Taking on a New Role
Feb. 24, 2003
By Trent Packer
Any head coach will tell you that a college basketball program is much more than a season worth of games. It includes countless hours spent in study hall, schedules littered with classroom conflicts, and any number of various administrative concerns such as making travel arrangements, deciding where and when the team eats, and scheduling games with non-conference opponents. Consequently, University of Virginia director of basketball operations Scott Shepherd, whose job it is to coordinate players’ schedules and make all team-oriented arrangements, is one of the most indispensable members of the Cavalier family.
Shepherd spent last season as an assistant coach on Pete Gillen’s staff. He made the move to administrative assistant after a rotation of positions among the coaches. The move was geared towards giving each member of the staff an opportunity to experience every facet of coaching and coordinating an NCAA Division I program.
“Right now I’m taking care of academics, scheduling of games, and any activities that we do as a team, as far as when we are going to practice and things like that,” Shepherd says. “Basically, I’m making sure everybody is where they need to be and doing what they are supposed to be doing.”
While Shepherd can no longer participate in practice or conduct individual workouts with Virginia players, he has been kept plenty busy keeping the players dedicated to their academic pursuits. Each afternoon he makes sure UVa players get from class to practice to study hall, keeping them current with their studies. He also coordinates all team-related meetings, and does as much basketball-related work as NCAA rules permit.
“I can’t coach on the court this year, and I haven’t been able to do the one-on-one instruction with them that I did in the past,” Shepherd says. “It’s entertaining to be able to juggle their academic day with their athletic day. We have guys that come late to practice because of academic responsibilities that they have to fulfill before practice. Some of them have night classes and have to leave early, and we also have to be concerned with taking exams. A typical day is very strenuous on them.”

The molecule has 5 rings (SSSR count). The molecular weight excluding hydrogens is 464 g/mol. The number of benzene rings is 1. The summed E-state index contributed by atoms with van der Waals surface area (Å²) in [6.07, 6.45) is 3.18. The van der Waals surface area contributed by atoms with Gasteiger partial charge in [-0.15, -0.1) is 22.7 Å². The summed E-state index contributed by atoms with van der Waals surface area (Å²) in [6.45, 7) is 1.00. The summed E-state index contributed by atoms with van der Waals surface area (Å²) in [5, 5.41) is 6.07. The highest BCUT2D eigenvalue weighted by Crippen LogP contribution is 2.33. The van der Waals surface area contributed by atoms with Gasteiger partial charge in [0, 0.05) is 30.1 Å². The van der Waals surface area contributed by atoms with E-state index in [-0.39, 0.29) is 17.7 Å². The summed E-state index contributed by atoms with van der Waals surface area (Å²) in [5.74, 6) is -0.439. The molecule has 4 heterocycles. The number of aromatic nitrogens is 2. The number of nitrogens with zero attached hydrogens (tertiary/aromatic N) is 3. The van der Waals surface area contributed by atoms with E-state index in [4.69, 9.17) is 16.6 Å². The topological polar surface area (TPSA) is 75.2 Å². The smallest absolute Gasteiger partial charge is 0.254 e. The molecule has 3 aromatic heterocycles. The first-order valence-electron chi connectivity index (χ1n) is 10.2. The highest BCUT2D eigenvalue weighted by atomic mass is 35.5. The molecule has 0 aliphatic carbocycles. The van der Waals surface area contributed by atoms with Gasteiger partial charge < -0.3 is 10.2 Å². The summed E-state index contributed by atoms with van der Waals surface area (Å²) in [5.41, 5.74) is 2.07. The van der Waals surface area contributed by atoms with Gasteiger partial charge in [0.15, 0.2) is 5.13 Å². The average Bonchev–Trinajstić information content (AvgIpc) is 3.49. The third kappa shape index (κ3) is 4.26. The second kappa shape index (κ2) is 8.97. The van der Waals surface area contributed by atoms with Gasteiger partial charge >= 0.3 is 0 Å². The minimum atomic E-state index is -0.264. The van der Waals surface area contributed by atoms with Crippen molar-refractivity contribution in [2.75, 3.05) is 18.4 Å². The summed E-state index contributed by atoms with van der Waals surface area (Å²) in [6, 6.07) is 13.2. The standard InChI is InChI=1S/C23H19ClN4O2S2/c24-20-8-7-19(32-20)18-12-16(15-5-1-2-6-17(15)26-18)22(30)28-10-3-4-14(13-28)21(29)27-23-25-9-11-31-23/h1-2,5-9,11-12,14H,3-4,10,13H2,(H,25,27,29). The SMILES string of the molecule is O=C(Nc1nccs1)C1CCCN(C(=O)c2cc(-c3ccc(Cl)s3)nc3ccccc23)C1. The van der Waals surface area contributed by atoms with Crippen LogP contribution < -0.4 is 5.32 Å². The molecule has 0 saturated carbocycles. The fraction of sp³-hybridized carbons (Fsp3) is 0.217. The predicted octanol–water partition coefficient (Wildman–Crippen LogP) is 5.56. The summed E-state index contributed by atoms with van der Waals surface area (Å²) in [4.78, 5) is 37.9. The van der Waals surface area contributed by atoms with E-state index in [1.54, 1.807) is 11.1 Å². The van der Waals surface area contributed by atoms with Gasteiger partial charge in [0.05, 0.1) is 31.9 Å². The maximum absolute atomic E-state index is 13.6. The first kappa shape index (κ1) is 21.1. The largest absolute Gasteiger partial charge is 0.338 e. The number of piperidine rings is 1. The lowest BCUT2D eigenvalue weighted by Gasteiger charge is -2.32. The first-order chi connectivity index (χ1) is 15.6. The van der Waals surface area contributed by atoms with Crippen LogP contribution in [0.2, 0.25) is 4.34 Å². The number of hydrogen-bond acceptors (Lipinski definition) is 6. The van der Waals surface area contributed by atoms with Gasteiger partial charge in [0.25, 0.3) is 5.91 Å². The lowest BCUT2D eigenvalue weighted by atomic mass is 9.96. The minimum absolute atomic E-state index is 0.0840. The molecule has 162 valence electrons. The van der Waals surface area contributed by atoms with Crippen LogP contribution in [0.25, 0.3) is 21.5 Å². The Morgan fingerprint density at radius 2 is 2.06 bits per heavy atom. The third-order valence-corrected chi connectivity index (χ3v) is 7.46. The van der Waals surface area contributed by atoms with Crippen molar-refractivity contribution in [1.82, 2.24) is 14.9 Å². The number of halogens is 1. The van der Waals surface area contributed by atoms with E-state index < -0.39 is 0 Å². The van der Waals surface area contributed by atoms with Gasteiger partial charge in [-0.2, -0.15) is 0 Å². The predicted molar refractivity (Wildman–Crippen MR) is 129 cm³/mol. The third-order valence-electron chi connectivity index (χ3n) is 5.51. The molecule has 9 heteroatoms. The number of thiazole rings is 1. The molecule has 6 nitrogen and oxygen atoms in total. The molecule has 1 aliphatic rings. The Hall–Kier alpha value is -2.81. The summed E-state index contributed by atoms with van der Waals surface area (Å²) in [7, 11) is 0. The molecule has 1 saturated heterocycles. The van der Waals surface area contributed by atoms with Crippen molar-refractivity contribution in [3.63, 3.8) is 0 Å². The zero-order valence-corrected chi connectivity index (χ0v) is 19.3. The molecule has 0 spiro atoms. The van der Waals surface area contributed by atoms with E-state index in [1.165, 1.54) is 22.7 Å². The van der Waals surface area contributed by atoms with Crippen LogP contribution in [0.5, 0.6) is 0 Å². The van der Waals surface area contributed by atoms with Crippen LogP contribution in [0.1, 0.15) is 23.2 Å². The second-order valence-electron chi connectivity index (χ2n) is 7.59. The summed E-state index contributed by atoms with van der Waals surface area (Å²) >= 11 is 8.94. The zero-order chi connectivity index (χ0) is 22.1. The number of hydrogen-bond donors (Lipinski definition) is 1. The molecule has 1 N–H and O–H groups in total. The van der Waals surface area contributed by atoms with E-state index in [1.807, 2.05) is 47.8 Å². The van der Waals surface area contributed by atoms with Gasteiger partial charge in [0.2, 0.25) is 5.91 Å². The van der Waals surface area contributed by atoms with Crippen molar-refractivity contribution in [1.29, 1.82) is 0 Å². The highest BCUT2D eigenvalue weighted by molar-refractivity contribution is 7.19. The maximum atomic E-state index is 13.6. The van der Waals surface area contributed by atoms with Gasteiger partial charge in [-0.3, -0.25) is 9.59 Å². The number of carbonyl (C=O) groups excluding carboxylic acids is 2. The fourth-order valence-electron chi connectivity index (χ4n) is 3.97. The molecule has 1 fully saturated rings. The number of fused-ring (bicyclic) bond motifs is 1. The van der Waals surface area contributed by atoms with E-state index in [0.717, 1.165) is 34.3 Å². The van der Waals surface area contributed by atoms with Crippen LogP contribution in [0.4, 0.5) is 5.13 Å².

Shepherd does have some experience balancing the myriad responsibilities of young athletes. He was a student-athlete himself at Robert Morris College where he helped lead his team to the NCAA Tournament twice. Prior to coming to Virginia, Shepherd was the head coach at Hargrave Military Academy in Chatham, Va. Fifty of Shepherd’s players at Hargrave went on to play Division I basketball, so he is certainly familiar with the sometimes arduous task of keeping players focused on what needs to be done in the classroom and on the court.
Shepherd left Hargrave the year before current UVa sophomore Jason Clark first enrolled at the academy, and two years before point guard Keith Jenifer joined the Hargrave student body. He has maintained contact with the various other players who have gone on from the school to star at the Division I level.
“I try to keep track of the players that are still in college,” Shepherd says. “[Wake Forest’s] Josh Howard is probably the last kid left in the ACC, and there’s David West at Xavier. They are both having a very good year.”
Since Howard has become a standout in the Atlantic Coast Conference, it has been difficult for Shepherd to remain close with the Demon Deacons player, but he does talk with the player and his family each time Virginia and Wake Forest meet.
Despite the fact that Shepherd knew how to prepare players like Howard and West for Division I basketball, he still found a very different basketball environment when he made the jump from Hargrave to the University of Virginia. Even though Hargrave was one of the top prep programs in the country during Shepherd’s tenure, the level of play, the number of responsibilities associated with coaching, and the administrative realities of a Division I program remained a mystery until his arrival in Charlottesville.
“It was a big jump,” Shepherd says. “I’m very thankful to be here and working with Coach Gillen and the university. It was just completely different. You go from a prep school where we were riding in vans to games, to a big time college basketball program. It was an adjustment I had to make in a hurry.”
Shepherd has long since adjusted to the rigors of coaching and administrating a Division I basketball program. He has added the experiences of a coach and a director of basketball operations to his resume to go with the lessons he learned on the court as a player. With the knowledge he has gained over the years, he will be well prepared when an opportunity to take over his own program comes along.